Wall Street stocks stumbled early in the week after China unexpectedly devalued its currency, but steadied thereafter on solid US data.
All three indices ended with gains for the week, with the Dow Jones Industrial Average adding 104.02 points (0.60 percent) to 17,477.40.
The broad-based S&P 500 rose 13.97 (0.67 percent) to 2,091.54, while the tech-rich Nasdaq Composite Index increased 4.70 (0.09 percent) to 5,048.24.
Chris Low, chief economist at FTN Financial, said initial "panic" over the Chinese policy receded as the week wore on.
"People are beginning to realize that perhaps they overreacted, but China has dominated conversations," he said.
The Dow lost more than 200 points on Tuesday after China's central bank devalued its yuan currency by nearly two percent against the US dollar, as authorities said they were seeking to push market reforms, in the context of a slowing economy.
That move and further devaluations in subsequent days raised concerns about a strengthening US dollar and whether the Chinese economy is weaker than thought. Analysts also rued a potential "currency war" if other economies seek to devalue currencies to promote exports.
However, China's central bank soothed markets on Friday by setting the daily reference rate of the yuan against the US dollar marginally higher, ending an almost five percent fall over three days.
"I don't think the threats of a continued decelerating growth environment in China have completely abated, but for now the fears have dissipated somewhat in the short-term," said Michael James, managing director of equity trading at Wedbush Securities.
US data showed a solid gain in industrial production and higher wholesale prices. The most anticipated report, July retail sales, rose 0.6 percent behind large gains in auto purchasing and advances in most other categories.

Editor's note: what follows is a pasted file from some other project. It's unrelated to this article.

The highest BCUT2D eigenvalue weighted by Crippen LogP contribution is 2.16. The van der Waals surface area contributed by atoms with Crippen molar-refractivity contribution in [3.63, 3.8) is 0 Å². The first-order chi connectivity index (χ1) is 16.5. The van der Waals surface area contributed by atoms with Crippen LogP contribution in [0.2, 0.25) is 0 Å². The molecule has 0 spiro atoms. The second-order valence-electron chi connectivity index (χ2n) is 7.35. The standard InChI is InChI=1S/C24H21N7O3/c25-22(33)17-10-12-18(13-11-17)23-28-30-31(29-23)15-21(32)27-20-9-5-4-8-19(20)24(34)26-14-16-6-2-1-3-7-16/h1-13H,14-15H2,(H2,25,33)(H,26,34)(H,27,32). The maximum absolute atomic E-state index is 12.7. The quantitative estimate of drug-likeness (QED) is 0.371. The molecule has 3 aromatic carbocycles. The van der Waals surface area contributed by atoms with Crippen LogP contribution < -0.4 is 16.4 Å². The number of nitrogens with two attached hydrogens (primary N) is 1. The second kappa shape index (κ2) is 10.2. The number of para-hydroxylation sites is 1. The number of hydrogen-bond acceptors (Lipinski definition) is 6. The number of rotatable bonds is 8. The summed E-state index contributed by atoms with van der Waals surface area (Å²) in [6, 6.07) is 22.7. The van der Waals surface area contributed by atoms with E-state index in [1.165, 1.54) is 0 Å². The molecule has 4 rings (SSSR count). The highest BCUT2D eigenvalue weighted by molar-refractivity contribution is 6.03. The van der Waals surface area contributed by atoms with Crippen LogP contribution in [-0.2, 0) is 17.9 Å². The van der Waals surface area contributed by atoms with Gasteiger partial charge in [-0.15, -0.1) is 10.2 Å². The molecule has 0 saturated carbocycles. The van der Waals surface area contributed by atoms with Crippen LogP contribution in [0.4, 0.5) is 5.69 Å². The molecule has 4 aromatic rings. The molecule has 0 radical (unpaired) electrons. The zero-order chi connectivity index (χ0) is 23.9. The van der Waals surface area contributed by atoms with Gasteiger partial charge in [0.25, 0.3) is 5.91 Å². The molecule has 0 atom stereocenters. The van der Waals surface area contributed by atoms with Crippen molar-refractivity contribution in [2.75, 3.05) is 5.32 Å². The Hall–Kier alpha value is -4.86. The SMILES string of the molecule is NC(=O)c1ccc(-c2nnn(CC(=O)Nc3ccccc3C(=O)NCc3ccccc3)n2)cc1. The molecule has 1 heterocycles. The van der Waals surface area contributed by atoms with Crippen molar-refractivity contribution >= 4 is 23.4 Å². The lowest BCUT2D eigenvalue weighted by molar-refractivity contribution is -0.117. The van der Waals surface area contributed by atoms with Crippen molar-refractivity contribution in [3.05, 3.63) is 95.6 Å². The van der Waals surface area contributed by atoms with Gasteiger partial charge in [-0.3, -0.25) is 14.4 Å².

While retail sales bested analyst expectations, a batch of earnings from large companies in the sector sent conflicting signals.
On the weak end was Macy's, which reported a 25.7 percent drop in second-quarter earnings to $217 million, missing expectations by a wide margin. The company cited "restrained" demand for merchandise and said the strong US dollar had crimped international tourist spending.
Much better were results from the upscale department store chain Nordstrom's, which lifted its 2015 outlook following a 15.3 percent rise in second-quarter earnings to $211 million behind higher sales.
Google announced a new corporate structure in which the search engine company will become part of a larger company that will be called Alphabet.
The shift is intended to let Google pursue new growth businesses such as Google Glass and Google TX without detracting from core revenues.
The week's biggest deal was the purchase by Warren Buffett's Berkshire Hathaway of Precision Castparts, a leading supplier to the aerospace industry, for $37.2 billion, the largest acquisition in the conglomerate's 50-year history.
Next week's calendar includes earnings from retail giants Wal-Mart Stores and Home Depot, as well as minutes from the Federal Reserve's July monetary policy meeting.